Campbell on rugby, Donegal links and love for GAA

By Frank Craig

Kieran Campbell is the new Ireland Under 20 rugby head coach.

The current Ulster Academy manager – whose father Tom hails from Front Street, Ardara – will take over the reins from Noel McNamara.


Campbell has acted as assistant to McNamara since 2018 and the pair led the Ireland youngsters to a Grand Slam in 2019.

Ireland’s 2020 Six Nations campaign began with three wins from three. However, due to the Covid-19 pandemic, the season was cancelled and the side was denied the chance to complete back-to-back Grand Slams.

Ex Ulster scrum-half Campbell won three caps for Ireland during Eddie O’Sullivan’s time as senior head coach in 2005. And he says it’s a massive honour to be taking charge of Ireland at such an important level.

I’m delighted,” Campbell told the Donegal News. “I was fortunate enough to play for Ireland. I’ve coached the Under 19s before and that too was a great honour. To now be looking forward to the 20s, it’s very special. I’ve been lucky enough to have been part of a group managed by Noel previously that was very successful.

Now that I’m in charge, there obviously is a real sense of responsibility and even accountability. We have to make sure we deliver performances that are reflective and representative of the U20 jersey.”

This season’s U20 Six Nations looks like it’s now going to be postponed until summer. Still, the new Irish boss says the hard work still starts now.

We’re not sure yet how that format is going to be set. There is speculation that it is to be pushed back.


We’ve a nice bit of work already done. If it is pushed back the beauty of that is it gives us even more time to comprehensively prepare for going into competition.”

Growing up in London, Campbell made regular summer trips back to Donegal with his parents. The close proximity of the family home in the middle of town to the local Ardara GAA pitch meant that being drawn to it was unavoidable.

A natural athlete and blessed with exceptional speed, Campbell transitioned easily from the oval to round O’Neill’s ball.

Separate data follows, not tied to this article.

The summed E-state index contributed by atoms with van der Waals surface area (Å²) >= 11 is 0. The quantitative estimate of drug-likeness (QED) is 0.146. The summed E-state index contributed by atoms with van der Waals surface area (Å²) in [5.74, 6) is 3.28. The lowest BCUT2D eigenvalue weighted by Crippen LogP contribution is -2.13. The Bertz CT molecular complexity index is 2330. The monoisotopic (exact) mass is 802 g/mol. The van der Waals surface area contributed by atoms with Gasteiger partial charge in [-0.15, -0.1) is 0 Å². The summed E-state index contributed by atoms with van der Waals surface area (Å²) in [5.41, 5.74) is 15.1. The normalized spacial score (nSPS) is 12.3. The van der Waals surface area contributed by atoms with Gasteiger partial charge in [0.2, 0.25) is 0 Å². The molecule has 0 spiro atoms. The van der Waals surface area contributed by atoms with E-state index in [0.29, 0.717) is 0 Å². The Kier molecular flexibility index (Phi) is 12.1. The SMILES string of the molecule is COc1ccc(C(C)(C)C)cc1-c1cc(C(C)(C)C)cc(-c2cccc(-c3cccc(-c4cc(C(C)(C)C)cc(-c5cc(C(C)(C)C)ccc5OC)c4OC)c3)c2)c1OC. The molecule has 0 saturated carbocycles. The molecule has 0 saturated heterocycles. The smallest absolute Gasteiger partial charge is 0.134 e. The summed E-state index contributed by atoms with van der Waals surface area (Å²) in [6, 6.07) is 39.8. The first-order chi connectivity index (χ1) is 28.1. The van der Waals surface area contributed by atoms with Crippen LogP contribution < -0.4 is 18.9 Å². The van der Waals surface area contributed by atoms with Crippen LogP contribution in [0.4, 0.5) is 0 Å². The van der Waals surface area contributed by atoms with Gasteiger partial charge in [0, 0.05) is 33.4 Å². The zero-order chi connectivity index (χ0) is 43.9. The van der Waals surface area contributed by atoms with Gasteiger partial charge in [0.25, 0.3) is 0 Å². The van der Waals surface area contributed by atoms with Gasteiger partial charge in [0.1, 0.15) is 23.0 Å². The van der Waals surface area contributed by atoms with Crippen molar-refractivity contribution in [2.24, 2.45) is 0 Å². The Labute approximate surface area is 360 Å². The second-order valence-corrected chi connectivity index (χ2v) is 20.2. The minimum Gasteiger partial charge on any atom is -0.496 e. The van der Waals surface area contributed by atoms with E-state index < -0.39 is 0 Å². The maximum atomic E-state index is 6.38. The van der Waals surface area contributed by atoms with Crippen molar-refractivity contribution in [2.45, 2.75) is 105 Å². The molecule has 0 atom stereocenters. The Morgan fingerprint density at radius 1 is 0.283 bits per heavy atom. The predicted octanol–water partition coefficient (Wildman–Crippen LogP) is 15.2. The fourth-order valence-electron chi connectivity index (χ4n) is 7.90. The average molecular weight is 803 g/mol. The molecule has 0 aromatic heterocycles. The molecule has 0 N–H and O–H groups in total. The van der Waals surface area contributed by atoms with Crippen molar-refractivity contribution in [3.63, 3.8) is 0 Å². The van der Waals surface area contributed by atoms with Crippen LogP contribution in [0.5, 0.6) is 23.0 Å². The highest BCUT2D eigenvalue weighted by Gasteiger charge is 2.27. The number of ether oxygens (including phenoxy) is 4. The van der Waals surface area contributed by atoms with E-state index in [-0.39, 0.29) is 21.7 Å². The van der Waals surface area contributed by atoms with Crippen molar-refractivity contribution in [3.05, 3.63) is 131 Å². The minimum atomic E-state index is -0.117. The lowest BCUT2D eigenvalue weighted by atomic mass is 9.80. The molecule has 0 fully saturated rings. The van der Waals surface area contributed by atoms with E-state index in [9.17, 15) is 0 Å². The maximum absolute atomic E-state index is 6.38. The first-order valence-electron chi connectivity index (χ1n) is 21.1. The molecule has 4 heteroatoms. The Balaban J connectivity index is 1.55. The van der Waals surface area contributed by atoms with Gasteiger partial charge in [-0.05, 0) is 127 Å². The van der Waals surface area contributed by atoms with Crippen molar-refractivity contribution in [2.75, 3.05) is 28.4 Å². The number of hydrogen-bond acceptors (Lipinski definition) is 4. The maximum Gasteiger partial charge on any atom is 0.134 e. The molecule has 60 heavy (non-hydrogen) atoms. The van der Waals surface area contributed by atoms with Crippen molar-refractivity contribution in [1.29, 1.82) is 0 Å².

I loved those days. You could wander off down to the local pitch and you’d join in. We were exposed to a fair bit of GAA growing up. And it’s something I still pay close attention to.

We get back up there as much as we can but definitely not as much as we’d like. But to be just a few hours up the road in Belfast, you’re always excited to head back to Donegal. It’s a home from home.”

GAA sides, particularly inter-county ones, take much of their sports science lead now from the likes of rugby and Aussie Rules.

Campbell says the level that the GAA has got to in regards to strength and conditioning and even tactics is very impressive.

Of course I’d have a keen interest in that. These guys have separate careers. There is a phenomenal demand on both their time and energy.

I’d be very friendly with Paddy Tally who works with Down. I did some analysis with him and how we would use it. I’ve picked his brains too.

It’s been really interesting watching Gaelic football evolve and how that culture has developed. Some people aren’t probably that happy that it has become more systematic.

But it’s so interesting now to talk to these guys and hear about how much time they spend on coaching and conditioning the players.

And listen, the demand and scrutiny that is now placed on GAA players and managers is the exact same as it is in professional sport.

I’ve a huge appreciation for the GAA and I always look forward to watching the games.”

Sports Science

In terms of how he and his Ulster and Irish colleagues apply sports science, Campbell explains that it’s important to find the right balance.